Greece’s private creditors should really stop complaining about an upcoming bond swap, argues economist Nouriel Roubini in a column published today in the FT.
Greece’s creditors have been miffed about swapping their old bonds for new ones with a lower face value and longer maturity as part of a selective default meant to reduce the country’s debt burden.
But Roubini suggests that such thinking is narrow-minded. Not only do the sweeteners actually increase the value of creditors’ current debt holdings, but the official sector will be forced to bear the burden of inevitable future restructurings. Therefore, they should really see that they “are the lucky ones” in this economic tragedy.
Roubini details a handful of reasons why Greek bondholders should really count their lucky stars:
- The plan will include €30 billion ($39 billion) for upfront cash sweeteners on the new bonds, a guarantee that they will still be valuable.
- New bonds will be issued under English law, not Greek law, so the Greek government won’t be able to convert euro-denominated debt into new drachma debt if the country leaves the euro.
- Greece’s official creditors have long been restructuring, extending maturities on loans to Greece and forgiving some of the interest they were owed, so they really shouldn’t be considered “preferred lenders.”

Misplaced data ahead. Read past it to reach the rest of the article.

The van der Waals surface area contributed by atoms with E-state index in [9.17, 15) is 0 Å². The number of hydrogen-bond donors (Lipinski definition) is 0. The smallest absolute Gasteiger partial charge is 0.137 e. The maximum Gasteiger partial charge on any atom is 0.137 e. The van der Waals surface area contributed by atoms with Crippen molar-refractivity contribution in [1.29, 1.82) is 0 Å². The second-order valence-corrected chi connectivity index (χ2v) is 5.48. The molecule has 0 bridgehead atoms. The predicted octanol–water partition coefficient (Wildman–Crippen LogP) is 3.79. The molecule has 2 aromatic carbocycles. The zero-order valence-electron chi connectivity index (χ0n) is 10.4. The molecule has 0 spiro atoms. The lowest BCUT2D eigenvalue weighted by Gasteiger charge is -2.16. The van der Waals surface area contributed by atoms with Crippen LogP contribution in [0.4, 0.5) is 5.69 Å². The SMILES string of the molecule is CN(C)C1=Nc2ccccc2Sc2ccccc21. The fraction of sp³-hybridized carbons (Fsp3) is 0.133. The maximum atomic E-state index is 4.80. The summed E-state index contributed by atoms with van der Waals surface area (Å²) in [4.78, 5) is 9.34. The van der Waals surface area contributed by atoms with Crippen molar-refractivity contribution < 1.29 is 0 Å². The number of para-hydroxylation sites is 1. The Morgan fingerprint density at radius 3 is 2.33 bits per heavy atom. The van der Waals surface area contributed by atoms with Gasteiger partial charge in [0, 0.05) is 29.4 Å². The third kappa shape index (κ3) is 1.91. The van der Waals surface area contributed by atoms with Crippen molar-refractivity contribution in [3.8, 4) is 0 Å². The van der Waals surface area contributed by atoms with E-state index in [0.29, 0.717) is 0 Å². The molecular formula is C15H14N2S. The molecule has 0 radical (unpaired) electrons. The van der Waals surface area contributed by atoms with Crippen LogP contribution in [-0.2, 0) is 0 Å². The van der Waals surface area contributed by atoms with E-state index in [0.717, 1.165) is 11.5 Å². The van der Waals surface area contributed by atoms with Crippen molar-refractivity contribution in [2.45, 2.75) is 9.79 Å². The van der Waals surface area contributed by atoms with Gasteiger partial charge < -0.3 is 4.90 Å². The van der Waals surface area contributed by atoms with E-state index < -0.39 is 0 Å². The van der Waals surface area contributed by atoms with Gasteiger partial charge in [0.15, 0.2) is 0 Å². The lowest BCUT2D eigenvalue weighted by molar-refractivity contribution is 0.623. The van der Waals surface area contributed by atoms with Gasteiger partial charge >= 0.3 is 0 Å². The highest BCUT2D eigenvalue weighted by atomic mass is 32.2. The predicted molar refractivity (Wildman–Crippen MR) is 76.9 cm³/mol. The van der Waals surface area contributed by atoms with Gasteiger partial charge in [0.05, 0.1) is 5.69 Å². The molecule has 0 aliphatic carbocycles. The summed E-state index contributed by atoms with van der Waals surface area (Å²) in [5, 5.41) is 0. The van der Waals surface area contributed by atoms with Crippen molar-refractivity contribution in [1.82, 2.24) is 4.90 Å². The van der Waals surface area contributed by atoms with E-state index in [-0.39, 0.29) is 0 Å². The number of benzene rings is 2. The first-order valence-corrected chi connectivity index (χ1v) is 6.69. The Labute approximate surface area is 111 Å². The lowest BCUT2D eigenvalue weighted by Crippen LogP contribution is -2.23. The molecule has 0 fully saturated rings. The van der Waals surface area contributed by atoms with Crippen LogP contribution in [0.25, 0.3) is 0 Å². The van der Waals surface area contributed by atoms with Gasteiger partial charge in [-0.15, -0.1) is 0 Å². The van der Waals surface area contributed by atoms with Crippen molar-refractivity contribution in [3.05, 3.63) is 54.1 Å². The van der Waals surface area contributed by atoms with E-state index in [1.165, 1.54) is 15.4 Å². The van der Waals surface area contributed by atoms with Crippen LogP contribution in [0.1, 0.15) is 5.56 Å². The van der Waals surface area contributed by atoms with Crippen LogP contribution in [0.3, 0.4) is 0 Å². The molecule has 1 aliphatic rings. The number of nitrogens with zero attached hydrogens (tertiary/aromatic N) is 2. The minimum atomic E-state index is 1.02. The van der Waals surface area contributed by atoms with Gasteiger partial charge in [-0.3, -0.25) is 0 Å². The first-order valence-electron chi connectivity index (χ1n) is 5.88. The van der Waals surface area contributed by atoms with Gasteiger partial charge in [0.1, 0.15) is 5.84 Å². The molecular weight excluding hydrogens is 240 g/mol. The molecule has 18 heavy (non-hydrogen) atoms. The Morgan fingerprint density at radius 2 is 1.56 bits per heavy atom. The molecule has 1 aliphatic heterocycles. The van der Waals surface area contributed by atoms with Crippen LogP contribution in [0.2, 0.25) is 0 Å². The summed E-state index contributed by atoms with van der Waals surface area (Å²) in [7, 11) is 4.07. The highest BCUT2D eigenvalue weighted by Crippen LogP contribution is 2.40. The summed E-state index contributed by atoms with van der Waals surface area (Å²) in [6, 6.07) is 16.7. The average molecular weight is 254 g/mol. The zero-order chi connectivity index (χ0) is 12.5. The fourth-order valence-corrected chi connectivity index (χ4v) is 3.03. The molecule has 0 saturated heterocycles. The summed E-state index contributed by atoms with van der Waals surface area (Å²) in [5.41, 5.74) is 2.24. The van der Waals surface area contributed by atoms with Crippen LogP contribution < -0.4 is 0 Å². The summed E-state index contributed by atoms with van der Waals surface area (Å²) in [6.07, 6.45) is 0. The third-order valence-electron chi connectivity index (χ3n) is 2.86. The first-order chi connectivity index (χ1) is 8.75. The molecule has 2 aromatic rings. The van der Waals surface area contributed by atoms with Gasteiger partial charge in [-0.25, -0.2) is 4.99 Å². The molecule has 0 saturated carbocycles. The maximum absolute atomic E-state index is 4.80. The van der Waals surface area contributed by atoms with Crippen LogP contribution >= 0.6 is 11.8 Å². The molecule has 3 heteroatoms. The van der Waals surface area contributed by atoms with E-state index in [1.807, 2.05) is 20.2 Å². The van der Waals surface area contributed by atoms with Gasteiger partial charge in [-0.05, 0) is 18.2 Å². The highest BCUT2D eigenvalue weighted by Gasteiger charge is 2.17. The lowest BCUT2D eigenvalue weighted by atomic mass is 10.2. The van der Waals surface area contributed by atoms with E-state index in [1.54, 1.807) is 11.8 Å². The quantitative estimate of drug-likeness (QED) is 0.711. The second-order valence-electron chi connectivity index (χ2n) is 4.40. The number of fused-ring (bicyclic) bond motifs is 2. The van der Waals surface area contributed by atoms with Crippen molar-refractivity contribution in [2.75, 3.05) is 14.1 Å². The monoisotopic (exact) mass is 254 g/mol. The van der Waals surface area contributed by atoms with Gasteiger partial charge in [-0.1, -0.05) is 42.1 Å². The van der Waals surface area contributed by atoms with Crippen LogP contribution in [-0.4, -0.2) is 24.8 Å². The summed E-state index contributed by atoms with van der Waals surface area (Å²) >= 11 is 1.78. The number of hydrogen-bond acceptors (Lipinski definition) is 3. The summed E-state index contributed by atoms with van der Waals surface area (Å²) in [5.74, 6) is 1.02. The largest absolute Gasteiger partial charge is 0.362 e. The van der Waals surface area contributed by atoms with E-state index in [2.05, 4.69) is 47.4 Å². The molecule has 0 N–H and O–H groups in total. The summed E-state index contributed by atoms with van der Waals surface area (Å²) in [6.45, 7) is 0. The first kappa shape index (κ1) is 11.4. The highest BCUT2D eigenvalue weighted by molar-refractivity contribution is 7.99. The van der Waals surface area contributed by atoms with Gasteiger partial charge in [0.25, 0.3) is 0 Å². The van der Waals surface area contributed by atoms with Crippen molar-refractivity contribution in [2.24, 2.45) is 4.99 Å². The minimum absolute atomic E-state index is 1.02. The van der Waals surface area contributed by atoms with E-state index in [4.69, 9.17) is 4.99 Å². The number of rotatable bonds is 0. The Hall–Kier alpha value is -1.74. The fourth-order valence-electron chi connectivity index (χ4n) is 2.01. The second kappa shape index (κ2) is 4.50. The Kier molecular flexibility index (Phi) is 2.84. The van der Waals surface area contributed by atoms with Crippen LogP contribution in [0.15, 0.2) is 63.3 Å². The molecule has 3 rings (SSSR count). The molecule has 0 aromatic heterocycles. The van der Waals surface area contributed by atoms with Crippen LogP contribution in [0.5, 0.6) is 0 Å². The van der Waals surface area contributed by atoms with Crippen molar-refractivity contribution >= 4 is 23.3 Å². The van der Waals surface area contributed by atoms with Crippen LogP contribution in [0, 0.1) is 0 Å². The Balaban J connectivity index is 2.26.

- Greece’s public debts are unlikely to become sustainable anytime soon, and the country will probably have a hard time repaying the €130 billion ($171 billion) in additional loans it’s about to receive from the EU/ECB/IMF troika.
But most importantly, the private sector should by no means be jealous of the terms the official sector is getting in this plan:
In conclusion, the idea that Greece’s debt restructuring is all PSI and haircuts, with no official sector involvement, is a myth. OSI started well before PSI; the PSI deal has substantial sweeteners; and with three quarters of Greek debt in the hands of official creditors by 2014, Greece’s public debt will be almost entirely socialised. Official creditors will be left to suffer most of the huge additional losses that remain likely on Greece’s still unsustainable debt in future. Moreover, the second official sector rescue of Greece will not be the last. Greece will not regain market access for at least another decade; so its fiscal and current account deficits will have to be financed with additional official resources for the foreseeable future.
So, Greece’s private creditors should stop complaining and accept the deal offered to them this week. They will take some losses, but those losses are limited and, on a mark-to-market basis, the debt exchange offers them a potential capital gain. Indeed, the fact that the new bonds are expected to be worth more than the old bonds suggests that this PSI exercise has further transferred losses to Greece’s official creditors.